A new Sundance Film Festival documentary contrasts the economic plight of Disneyland employees and Disney’s financial success as symbols of American financial inequality and corporate greed.
The American Dream and Other Tales, by documentary filmmaker, philanthropist and social activist Abigail Disney, debuted on Monday, January 24 at the Sundance Film Festival, which was moved online due to COVID-19 concerns.
Documentary Message: Disneyland and the Disney Company epitomize the growing inequality in the United States and the moral decline of corporate America.
Abigail Disney — the daughter of former Disney senior executive Roy E. Disney and the granddaughter of Disney co-founder Roy O. Disney — has long been critical of Disney CEO compensation and the company’s treatment of its actors, speaking the language of Disney to employees.
“The well-being and aspirations of our staff and actors will always be our top priority,” a Disney spokesperson said in a statement. “We provide a leading and holistic employment package that includes competitive salaries and comprehensive benefits for our actors to develop their careers and take care of their families. This starts with fair pay and a first-class salary, but also includes affordable health insurance, access to free higher education, subsidized childcare for eligible employees, and opportunities for personal and professional development.”
A new Sundance documentary focused on the economic insecurity of five Disneyland employees who used only their first names in the film: Ralph, Trina, Ellie, Artemis and Sam.
Ralph, who has worked at Disneyland for 10 years, emailed Abigail Disney asking them to help Disneyland actors fight for higher pay. The email exchange eventually resulted in a Sundance documentary.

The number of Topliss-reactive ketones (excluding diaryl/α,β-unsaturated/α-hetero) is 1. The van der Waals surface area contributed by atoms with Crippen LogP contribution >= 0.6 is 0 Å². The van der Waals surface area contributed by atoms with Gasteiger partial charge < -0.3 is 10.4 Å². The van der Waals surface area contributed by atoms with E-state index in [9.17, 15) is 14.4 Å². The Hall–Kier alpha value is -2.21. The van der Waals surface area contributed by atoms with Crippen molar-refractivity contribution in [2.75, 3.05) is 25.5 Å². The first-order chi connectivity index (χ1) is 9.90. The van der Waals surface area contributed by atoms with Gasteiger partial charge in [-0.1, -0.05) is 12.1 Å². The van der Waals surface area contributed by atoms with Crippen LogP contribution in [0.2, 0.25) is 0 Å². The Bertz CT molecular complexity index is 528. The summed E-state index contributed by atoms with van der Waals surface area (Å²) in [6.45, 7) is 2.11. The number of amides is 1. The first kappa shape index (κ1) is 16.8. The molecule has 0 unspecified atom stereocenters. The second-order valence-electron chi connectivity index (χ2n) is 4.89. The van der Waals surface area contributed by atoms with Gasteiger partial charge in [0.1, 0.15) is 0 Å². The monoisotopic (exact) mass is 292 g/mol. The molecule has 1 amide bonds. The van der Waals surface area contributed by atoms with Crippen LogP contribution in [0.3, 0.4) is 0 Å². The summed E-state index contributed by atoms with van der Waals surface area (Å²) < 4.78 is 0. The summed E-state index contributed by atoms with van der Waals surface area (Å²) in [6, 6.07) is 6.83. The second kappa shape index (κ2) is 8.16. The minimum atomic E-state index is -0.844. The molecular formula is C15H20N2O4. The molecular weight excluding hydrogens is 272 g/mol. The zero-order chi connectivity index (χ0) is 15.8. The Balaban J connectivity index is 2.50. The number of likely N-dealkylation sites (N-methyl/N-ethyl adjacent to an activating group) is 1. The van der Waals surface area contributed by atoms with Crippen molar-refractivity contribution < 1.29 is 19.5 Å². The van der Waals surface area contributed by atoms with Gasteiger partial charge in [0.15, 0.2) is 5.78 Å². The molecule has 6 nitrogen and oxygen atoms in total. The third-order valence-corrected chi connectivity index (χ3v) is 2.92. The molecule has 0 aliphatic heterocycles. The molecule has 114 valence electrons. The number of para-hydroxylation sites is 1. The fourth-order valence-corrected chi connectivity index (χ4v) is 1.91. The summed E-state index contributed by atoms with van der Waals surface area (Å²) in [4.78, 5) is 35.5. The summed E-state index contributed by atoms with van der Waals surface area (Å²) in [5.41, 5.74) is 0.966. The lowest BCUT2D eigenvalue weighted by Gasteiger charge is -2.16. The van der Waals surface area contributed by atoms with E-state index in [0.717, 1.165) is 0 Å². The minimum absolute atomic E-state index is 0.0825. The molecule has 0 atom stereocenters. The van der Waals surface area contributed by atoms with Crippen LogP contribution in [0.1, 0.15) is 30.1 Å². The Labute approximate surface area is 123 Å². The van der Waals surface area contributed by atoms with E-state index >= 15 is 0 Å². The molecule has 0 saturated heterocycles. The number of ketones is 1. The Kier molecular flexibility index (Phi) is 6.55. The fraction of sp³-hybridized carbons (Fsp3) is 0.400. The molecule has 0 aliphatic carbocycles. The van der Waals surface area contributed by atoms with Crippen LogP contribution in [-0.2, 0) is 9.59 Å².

The closure of Disneyland due to the pandemic for more than a year has made the difficult economic situation even more difficult for husband and wife Ralph and Trina, who met while working at Disneyland.
“We live day by day,” Ralph said in the film. “We just worry about today and tomorrow and can just do the basic stuff.”
Ralph, Trina, and their children live with her mother because they cannot afford their own housing on their Disneyland salary.
“Because we both work full time, we are still below the poverty line,” Ralph said in the film.
Ralph and Trina made $15 an hour at Disneyland and earned an extra 75 cents an hour working “third shift” at the cemetery.
“We are the people who apply pixie dust at night,” Ralph said in the film. “You clean kitchens, floors, toilets. I am proud of what I do. I am very proud. You will find such things in all parks.”
Disneyland union members signed a new three-year contract in December that included a 19% pay increase of $3 an hour for three years, with starting pay increased to $18.50 an hour by 2023.
While acknowledging the progress of the Disneyland workers, the documentary notes that the Massachusetts Institute of Technology estimates the cost of living in Anaheim at $24 an hour.
Ellie worked at both Disneyland and Knott’s Berry Farm while in college to become a teacher.